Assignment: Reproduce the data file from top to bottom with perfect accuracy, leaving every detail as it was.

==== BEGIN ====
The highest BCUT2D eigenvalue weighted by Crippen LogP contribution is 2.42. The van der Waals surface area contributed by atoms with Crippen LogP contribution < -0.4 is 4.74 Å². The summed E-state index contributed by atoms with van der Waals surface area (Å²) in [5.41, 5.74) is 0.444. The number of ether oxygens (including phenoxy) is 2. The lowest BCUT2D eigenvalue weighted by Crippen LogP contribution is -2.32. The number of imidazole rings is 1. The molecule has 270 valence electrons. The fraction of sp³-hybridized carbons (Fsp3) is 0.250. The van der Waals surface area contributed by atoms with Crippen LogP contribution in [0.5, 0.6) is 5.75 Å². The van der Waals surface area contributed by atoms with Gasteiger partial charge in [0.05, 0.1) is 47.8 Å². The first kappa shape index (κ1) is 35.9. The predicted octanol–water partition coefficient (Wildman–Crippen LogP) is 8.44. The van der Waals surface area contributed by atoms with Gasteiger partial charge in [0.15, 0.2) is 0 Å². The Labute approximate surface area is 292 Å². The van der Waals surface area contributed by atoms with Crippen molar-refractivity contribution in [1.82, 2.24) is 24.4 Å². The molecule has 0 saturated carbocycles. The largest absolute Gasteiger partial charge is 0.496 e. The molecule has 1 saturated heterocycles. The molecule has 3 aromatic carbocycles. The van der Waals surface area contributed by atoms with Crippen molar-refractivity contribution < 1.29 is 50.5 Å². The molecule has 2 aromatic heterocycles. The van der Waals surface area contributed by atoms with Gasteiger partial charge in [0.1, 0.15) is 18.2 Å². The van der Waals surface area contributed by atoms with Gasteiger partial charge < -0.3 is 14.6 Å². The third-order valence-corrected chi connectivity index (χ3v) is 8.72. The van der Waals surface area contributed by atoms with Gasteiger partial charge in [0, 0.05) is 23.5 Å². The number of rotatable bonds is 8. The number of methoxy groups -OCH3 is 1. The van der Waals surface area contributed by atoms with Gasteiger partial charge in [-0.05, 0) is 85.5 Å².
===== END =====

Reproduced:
The highest BCUT2D eigenvalue weighted by Crippen LogP contribution is 2.42. The van der Waals surface area contributed by atoms with Crippen LogP contribution < -0.4 is 4.74 Å². The summed E-state index contributed by atoms with van der Waals surface area (Å²) in [5.41, 5.74) is 0.444. The number of ether oxygens (including phenoxy) is 2. The lowest BCUT2D eigenvalue weighted by Crippen LogP contribution is -2.32. The number of imidazole rings is 1. The molecule has 270 valence electrons. The fraction of sp³-hybridized carbons (Fsp3) is 0.250. The van der Waals surface area contributed by atoms with Crippen LogP contribution in [0.5, 0.6) is 5.75 Å². The van der Waals surface area contributed by atoms with Gasteiger partial charge in [0.05, 0.1) is 47.8 Å². The first kappa shape index (κ1) is 35.9. The predicted octanol–water partition coefficient (Wildman–Crippen LogP) is 8.44. The van der Waals surface area contributed by atoms with Gasteiger partial charge in [0.15, 0.2) is 0 Å². The Labute approximate surface area is 292 Å². The van der Waals surface area contributed by atoms with Crippen molar-refractivity contribution in [1.82, 2.24) is 24.4 Å². The molecule has 0 saturated carbocycles. The largest absolute Gasteiger partial charge is 0.496 e. The molecule has 1 saturated heterocycles. The molecule has 3 aromatic carbocycles. The van der Waals surface area contributed by atoms with Crippen molar-refractivity contribution < 1.29 is 50.5 Å². The molecule has 2 aromatic heterocycles. The van der Waals surface area contributed by atoms with Gasteiger partial charge in [0.1, 0.15) is 18.2 Å². The van der Waals surface area contributed by atoms with Gasteiger partial charge < -0.3 is 14.6 Å². The third-order valence-corrected chi connectivity index (χ3v) is 8.72. The van der Waals surface area contributed by atoms with Gasteiger partial charge in [0, 0.05) is 23.5 Å². The number of rotatable bonds is 8. The number of methoxy groups -OCH3 is 1. The van der Waals surface area contributed by atoms with Gasteiger partial charge in [-0.05, 0) is 85.5 Å².